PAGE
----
As Virginia’s 2013 gubernatorial race heats up between Terry McAuliffe and Attorney General Ken Cuccinelli, it’s still a dead heat. Ben Pershing at the Washington Post wrote on January 9 that:
[T]he Quinnipiac University poll confirms that the 2013 race will be a competitive and closely-watched affair, the latest piece of evidence that Virginia is a true swing state.
McAuliffe gets 40 percent of registered voters to 39 percent for Cuccinelli in a head-to-head matchup, a result relatively unchanged from a November Quinnipiac survey that gave McAuliffe a narrow 4-point lead. A trial heat in the new poll including Bolling gives him 13 percent and McAuliffe and Cuccinelli 34 percent apiece.
Cuccinelli and McAuliffe are now the lone serious contenders for their respective party nominations, after each man avoided potential challenges.
Cuccinelli has clear sailing to the Republican nod since Bolling decided to drop out of that contest, though he is still publicly mulling the possibility of running as an independent candidate. White House gate-crasher Tareq Salahi also claims to be runningfor the Republican nomination, but neither party is paying him much mind.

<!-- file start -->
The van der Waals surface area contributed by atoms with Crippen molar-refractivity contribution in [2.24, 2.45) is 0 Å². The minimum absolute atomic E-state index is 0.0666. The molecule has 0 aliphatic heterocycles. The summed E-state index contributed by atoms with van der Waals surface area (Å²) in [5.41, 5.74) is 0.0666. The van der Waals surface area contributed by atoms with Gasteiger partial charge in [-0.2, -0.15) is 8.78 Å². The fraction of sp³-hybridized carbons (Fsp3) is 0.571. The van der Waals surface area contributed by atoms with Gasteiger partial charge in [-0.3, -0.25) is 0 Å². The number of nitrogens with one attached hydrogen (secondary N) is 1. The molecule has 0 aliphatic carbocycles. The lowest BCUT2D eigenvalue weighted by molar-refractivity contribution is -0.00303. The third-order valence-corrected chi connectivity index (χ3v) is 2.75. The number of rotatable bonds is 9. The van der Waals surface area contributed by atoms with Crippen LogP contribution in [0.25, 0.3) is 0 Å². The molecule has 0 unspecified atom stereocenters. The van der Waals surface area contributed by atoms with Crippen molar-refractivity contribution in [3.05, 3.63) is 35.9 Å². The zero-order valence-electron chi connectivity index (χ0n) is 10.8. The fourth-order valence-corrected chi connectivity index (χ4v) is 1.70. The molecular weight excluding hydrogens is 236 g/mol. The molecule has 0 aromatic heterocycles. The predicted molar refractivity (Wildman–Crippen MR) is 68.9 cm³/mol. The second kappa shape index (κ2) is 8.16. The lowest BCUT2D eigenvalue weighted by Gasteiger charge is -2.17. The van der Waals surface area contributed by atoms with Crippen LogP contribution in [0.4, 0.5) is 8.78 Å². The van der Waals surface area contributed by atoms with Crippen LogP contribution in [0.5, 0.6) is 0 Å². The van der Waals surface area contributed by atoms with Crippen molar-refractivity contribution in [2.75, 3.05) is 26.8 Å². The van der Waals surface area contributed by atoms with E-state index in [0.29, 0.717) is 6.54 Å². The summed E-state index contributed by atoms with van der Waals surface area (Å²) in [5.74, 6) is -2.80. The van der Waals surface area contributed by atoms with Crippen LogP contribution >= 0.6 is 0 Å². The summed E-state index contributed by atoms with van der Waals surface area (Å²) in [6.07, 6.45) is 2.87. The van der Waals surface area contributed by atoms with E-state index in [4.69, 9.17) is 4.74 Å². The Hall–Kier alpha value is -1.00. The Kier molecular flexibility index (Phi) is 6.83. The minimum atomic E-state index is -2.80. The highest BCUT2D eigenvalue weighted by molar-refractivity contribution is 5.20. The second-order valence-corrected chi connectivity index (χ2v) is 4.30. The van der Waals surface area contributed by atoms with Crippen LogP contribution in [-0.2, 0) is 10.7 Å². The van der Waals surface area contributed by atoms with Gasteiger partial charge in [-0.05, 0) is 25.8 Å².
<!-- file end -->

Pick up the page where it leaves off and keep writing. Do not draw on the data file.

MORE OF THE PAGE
However, to say that Virginia is a swing state is dubious. Republicans dominate the state legislature, and occupy the governor’s mansion. Second, the amount of government workers from Washington also factors into this equation. Lastly, 1/3 of all Virginia voters are undecided. Furthermore, half didn’t have an opinion about McAuliffe, and 4 in 10 weren’t sure about Cuccinelli. Then, there’s the Bill Boiling factor that hasn’t gone away.
In addition to name-ID problems, both candidates could face an extra challenge from moderate Republican Lt. Governor Bill Bolling, who said on a recent radio interview that there is a “50% chance” he would mount an independent campaign. The same poll showed Bolling earned 9% of the vote, pulling votes from both candidates. Local conservative bloggers have posted widely circulated rumors that Bolling is being urged to run by major McAuliffe donors. This is what conservative icon Richard Viguerie referred to as Bolling’s“Charlie Crist” moment.
Both major party campaigns started the new year with approximately $1 million to spend (and Bolling has about $1.5 million on hand). However, Cuccinelli is facing a serious disadvantage, as his fundraising operation must shut down while the General Assembly is in session (late February), while McAuliffe – a well-connected, personal friend of former President Bill Clinton – can keep raising unlimited amounts of money. In addition, both President Barack Obama and now-Senator Tim Kaine carried Virginia in 2012.
Maybe conservatives should start considering creating a super PAC for Cuccinelli.